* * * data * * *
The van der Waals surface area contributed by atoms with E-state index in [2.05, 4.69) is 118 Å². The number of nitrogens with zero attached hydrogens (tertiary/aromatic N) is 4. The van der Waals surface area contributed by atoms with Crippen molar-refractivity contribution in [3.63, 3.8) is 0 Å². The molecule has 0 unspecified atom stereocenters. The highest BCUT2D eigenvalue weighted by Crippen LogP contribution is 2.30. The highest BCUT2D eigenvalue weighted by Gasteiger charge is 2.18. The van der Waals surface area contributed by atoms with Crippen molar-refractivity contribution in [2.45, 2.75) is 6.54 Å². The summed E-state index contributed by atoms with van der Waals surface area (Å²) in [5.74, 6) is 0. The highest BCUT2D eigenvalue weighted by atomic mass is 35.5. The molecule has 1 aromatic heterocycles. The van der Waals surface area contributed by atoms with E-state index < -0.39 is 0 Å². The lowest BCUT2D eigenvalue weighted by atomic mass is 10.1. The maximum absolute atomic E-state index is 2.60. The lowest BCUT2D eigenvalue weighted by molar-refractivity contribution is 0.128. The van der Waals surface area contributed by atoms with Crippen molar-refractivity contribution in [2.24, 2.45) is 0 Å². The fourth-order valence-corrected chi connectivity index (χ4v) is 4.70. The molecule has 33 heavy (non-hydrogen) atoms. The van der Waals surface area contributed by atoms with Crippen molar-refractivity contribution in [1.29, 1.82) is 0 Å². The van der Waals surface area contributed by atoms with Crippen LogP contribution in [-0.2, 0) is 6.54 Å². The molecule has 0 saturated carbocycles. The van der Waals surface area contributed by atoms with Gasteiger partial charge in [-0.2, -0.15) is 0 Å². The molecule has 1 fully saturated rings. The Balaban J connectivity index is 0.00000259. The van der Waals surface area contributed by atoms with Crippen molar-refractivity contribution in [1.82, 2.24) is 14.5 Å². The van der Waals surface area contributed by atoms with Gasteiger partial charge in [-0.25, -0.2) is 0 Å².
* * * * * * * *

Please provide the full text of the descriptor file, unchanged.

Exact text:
The van der Waals surface area contributed by atoms with E-state index in [2.05, 4.69) is 118 Å². The number of nitrogens with zero attached hydrogens (tertiary/aromatic N) is 4. The van der Waals surface area contributed by atoms with Crippen molar-refractivity contribution in [3.63, 3.8) is 0 Å². The molecule has 0 unspecified atom stereocenters. The highest BCUT2D eigenvalue weighted by Crippen LogP contribution is 2.30. The highest BCUT2D eigenvalue weighted by Gasteiger charge is 2.18. The van der Waals surface area contributed by atoms with Crippen molar-refractivity contribution in [2.45, 2.75) is 6.54 Å². The summed E-state index contributed by atoms with van der Waals surface area (Å²) in [5.74, 6) is 0. The highest BCUT2D eigenvalue weighted by atomic mass is 35.5. The molecule has 1 aromatic heterocycles. The van der Waals surface area contributed by atoms with E-state index < -0.39 is 0 Å². The lowest BCUT2D eigenvalue weighted by atomic mass is 10.1. The maximum absolute atomic E-state index is 2.60. The lowest BCUT2D eigenvalue weighted by molar-refractivity contribution is 0.128. The van der Waals surface area contributed by atoms with Crippen molar-refractivity contribution in [2.24, 2.45) is 0 Å². The fourth-order valence-corrected chi connectivity index (χ4v) is 4.70. The molecule has 33 heavy (non-hydrogen) atoms. The van der Waals surface area contributed by atoms with Crippen molar-refractivity contribution in [1.29, 1.82) is 0 Å². The van der Waals surface area contributed by atoms with Crippen LogP contribution in [-0.2, 0) is 6.54 Å². The molecule has 0 saturated carbocycles. The van der Waals surface area contributed by atoms with Gasteiger partial charge in [-0.2, -0.15) is 0 Å². The molecule has 1 fully saturated rings. The Balaban J connectivity index is 0.00000259. The van der Waals surface area contributed by atoms with Crippen molar-refractivity contribution in [1.82, 2.24) is 14.5 Å². The van der Waals surface area contributed by atoms with Gasteiger partial charge in [-0.25, -0.2) is 0 Å².